Too many aches and pains from exercise led me to attend a lecture by a sports massage therapist where he spoke for a few minutes and intermittently showed a few videos to demonstrate his points.

The picture above is the priceless video he showed (hilariously DULL) in which a professor drones too long about the biology of muscle contractions and stretches occur. Waaaaay too technical as she tries to teach the lay person: “You are going to draw this at home. Once you draw it, you’ll understand it” and proceeds to draw dozens of diagrams of how muscles work.

No, I will not draw this at home, but will draw from it for you here:

After 1 minute (perhaps less) squirms and giggles came forth from the attendees. Me too. Our attention spans shut down. The presenter allowed the video to continue until we were loud enough for him to realize that we “checked out.”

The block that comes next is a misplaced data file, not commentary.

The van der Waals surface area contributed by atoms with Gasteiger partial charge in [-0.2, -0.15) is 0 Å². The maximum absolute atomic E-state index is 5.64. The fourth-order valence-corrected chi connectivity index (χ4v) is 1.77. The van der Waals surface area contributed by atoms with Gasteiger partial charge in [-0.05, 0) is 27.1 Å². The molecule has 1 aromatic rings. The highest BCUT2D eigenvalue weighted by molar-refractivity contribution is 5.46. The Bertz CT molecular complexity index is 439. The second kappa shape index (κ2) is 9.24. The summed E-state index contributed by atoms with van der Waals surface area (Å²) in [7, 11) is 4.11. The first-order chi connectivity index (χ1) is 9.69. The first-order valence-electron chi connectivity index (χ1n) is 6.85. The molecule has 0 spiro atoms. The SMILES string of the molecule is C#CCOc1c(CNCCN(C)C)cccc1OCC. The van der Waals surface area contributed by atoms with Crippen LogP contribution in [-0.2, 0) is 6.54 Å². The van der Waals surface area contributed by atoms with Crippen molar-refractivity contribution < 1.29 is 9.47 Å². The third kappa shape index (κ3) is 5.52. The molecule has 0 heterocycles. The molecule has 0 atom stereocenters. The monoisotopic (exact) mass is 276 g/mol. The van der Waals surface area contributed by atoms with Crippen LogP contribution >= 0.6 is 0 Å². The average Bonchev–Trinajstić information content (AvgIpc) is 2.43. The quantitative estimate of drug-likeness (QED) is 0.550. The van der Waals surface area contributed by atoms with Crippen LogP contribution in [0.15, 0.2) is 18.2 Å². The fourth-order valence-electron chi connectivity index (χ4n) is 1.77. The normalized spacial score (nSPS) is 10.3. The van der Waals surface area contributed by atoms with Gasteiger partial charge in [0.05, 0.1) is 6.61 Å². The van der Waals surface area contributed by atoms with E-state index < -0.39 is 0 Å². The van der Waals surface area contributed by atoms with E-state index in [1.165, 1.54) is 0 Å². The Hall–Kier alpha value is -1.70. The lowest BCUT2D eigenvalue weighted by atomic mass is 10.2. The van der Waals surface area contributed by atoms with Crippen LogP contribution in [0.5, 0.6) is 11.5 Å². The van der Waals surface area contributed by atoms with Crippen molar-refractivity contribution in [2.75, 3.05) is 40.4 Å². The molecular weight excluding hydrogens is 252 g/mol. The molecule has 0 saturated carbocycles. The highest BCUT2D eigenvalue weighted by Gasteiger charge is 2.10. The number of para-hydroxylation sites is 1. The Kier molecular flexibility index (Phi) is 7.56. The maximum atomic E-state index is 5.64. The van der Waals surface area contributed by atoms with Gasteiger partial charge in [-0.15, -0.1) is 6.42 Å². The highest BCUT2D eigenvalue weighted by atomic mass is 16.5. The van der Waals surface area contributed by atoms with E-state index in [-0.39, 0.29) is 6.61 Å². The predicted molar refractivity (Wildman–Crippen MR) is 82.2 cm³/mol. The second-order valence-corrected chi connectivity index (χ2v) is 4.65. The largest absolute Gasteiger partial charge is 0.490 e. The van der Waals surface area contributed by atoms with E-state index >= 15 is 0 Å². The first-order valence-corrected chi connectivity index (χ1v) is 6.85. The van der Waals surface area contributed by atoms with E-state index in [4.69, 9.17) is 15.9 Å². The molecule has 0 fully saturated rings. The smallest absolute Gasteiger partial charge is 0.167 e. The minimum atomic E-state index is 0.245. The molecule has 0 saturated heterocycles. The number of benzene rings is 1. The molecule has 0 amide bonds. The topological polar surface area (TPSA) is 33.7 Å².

Don’t be like the video professor when you write your LinkedIn profile. Leave the jargon, acronyms and technicalities at the front door. Yes, use multimedia, but effectively.

Remember, not everyone who reads your profile is in your industry or shares your education level.

Besides, you won’t last a half-a-minute with the reader if you bore him or her. The reader will draw the conclusion that you are not worth the time or effort and will click along to the next competitor’s profile.

However, if you love punishment, or crave bone-dry biomechanical illustration, watch the video here. It has a part 2 as well–can you believe it?